In our home we have many Christmas decorations. Along the roof line is a set of lights designed to make Clark Griswold proud. In the front window is the Christmas tree full of memories disguised as ornaments. On the mantle is a Saint Nicholas statue given to us as a wedding gift 17 years ago. And in three prominent locations, we have nativity scenes. These nativity scenes are my favorite Christmas decorations . . . and I am not just saying that because I am a Pastor.
I truly love these nativity scenes. I always have. As a kid, we had one that set on top of our cabinet television set and I used to love to see those simple figures in a tiny barn surrounded by fake hay. They were a real reminder of the reason for the Christmas season. When Kimberly and I got married, Kimberly brought a very special nativity set forward with her into marriage . . . a gift her mom and dad got for her one piece at a time during her growing up years. It is one of the greatest treasures we own. Each nativity set has a back story of how we came to own it, but also points us to the ultimate reason for why we celebrate Christmas at all — the birth of Jesus.
Each set in our house is arranged similarly. All the pieces are crowded together around the baby Jesus . . . as they should be. After all, Jesus was at the center of it all that first Christmas night. However, what is sometimes lost in nativity sets is how those pieces ARRIVED at the manger scene. Unlike the pieces that adorn our mantles, the participants at the first Advent did not all come out of the same box.
Most nativity scenes include 3 “wise men” or “magi.” Sometimes they are riding on camels and most every time they are carrying three neatly wrapped gifts. They are often painted the same color as the other pieces in the set. In our nativity scenes, they look like they totally belong. However, those familiar with first century Jewish culture would have been quite surprised at their inclusion in the story.
By the first century, the Magi were considered to be more “wise guys” than truly wise. The Magi were an ancient order of star-gazers from Babylon who made a living interpreting dreams and foretelling the future. While there were certainly some honest men among them, their reputation had deteriorated toward “snake oil salesmen” – people who would tell you what you wanted to hear just as long as they could make a buck. Most people did not view them as honorable, and certainly, no one viewed them as godly. Metaphorically, these Gentile heathens were about as far away from the birth of the Jewish Savior as you could possibly be. The songs we sing of them talked about them traveling far to see Jesus, but their distance was even further spiritually than physically. For the wise men to look the part in our nativity sets, we should paint them contrasting colors and place them at the beginning of December in the garage while the rest of the pieces nestle together in the living room.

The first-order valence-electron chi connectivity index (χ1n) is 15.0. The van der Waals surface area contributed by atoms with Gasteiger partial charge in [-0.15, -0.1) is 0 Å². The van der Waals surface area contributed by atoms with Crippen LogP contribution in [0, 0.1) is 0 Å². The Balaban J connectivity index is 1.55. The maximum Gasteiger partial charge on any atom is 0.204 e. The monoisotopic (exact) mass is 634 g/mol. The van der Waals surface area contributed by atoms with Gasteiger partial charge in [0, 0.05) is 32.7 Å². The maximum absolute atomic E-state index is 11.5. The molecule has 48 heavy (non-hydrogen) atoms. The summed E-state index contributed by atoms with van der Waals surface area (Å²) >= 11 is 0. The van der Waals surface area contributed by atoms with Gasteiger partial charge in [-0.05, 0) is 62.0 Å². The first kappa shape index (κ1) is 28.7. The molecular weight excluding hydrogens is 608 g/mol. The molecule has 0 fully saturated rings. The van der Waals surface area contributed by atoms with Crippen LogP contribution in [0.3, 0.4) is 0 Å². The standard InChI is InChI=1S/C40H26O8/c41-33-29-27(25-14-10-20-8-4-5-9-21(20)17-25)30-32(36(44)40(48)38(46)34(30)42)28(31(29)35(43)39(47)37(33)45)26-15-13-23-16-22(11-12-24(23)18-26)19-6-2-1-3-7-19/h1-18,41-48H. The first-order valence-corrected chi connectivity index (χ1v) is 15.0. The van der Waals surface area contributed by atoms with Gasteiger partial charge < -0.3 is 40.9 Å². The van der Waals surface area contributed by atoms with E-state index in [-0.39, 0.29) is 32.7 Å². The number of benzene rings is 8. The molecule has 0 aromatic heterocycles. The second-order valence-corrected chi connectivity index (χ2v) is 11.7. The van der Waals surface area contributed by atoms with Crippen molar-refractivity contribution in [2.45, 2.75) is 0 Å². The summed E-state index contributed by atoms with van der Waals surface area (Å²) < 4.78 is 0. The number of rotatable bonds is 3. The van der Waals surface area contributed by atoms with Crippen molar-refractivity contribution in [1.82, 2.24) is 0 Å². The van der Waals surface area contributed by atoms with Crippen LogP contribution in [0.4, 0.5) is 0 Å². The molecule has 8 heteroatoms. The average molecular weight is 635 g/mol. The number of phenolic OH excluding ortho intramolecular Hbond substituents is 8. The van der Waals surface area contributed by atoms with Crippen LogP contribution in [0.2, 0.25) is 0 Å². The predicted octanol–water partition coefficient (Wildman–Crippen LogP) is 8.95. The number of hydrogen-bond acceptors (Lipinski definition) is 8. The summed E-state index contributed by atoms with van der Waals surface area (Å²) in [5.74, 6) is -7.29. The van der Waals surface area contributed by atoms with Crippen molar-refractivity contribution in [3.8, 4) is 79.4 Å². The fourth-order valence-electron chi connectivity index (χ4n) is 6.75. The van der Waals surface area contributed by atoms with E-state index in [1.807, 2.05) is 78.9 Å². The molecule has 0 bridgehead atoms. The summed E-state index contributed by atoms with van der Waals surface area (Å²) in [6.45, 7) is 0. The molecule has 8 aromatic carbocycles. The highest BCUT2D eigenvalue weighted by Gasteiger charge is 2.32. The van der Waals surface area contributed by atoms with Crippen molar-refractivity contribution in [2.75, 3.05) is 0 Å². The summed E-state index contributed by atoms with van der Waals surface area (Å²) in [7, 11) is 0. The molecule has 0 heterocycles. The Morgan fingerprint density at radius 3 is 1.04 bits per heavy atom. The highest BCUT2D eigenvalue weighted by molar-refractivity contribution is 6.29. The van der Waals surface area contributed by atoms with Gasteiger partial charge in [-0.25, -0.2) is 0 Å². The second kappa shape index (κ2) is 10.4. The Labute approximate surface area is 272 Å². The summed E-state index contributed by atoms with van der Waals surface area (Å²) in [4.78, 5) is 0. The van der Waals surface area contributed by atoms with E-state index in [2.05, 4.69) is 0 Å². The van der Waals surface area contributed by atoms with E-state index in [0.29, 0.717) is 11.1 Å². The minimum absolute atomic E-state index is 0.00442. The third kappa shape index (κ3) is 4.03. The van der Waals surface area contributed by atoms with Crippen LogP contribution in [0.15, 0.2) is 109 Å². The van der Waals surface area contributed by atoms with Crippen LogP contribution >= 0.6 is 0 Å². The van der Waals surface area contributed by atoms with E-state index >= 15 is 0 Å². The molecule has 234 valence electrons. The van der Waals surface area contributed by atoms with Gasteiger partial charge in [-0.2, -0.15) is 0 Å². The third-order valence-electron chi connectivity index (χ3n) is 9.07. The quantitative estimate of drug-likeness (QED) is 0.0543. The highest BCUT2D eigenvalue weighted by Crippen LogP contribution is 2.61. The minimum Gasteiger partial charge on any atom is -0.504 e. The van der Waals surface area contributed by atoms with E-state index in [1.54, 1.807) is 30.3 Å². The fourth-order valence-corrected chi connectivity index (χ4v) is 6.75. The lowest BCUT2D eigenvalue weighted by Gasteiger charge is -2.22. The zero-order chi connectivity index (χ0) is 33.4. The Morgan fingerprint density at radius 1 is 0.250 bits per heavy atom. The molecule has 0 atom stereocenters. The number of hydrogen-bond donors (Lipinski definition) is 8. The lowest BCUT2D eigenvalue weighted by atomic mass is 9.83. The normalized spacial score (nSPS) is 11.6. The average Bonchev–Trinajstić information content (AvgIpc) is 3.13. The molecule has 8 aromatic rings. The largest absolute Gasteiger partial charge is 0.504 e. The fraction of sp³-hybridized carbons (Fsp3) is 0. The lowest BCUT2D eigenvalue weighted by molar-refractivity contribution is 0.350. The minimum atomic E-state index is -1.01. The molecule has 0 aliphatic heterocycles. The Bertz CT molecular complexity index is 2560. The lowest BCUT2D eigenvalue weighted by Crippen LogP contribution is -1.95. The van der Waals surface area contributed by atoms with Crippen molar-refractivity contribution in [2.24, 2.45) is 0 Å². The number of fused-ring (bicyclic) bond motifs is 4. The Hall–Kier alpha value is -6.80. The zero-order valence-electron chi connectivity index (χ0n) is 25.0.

Yet in God’s mercy, those who were far off are brought near by the birth of Jesus. Further, they were brought near INTENTIONALLY. The Magi made it to the manger at the end of a very long and well thought out plan:
- 1400 years before the birth of Jesus, Balaam issued a prophecy about a star rising for the Messiah. This led Jews to a belief that a real star would one day be a sign that Messiah had arrived.
- 700 years before the birth of Jesus, Micah prophesied that the Messiah would be born in the little town of Bethlehem.
- 600 years before the birth of Jesus, the Jews were taken captive by the Babylonians. The Babylonian foreign policy of the time was to take the best and brightest people of the lands they conquered back to Babylon to work for the improvement of their culture. One of the Jews exported to Babylon in this captivity was Daniel. After demonstrating his ability to interpret dreams, Nebuchadnezzar promoted Daniel to become the overseer of (you guessed it) the Magi – see Daniel 2:48. Daniel would have been in a position to influence this group with his understanding of Jewish prophecy, which would have included the idea that one day the Messiah would be born in Bethlehem and a star would mark his arrival. This story was passed on from generation to generation of Magi until the birth of Jesus.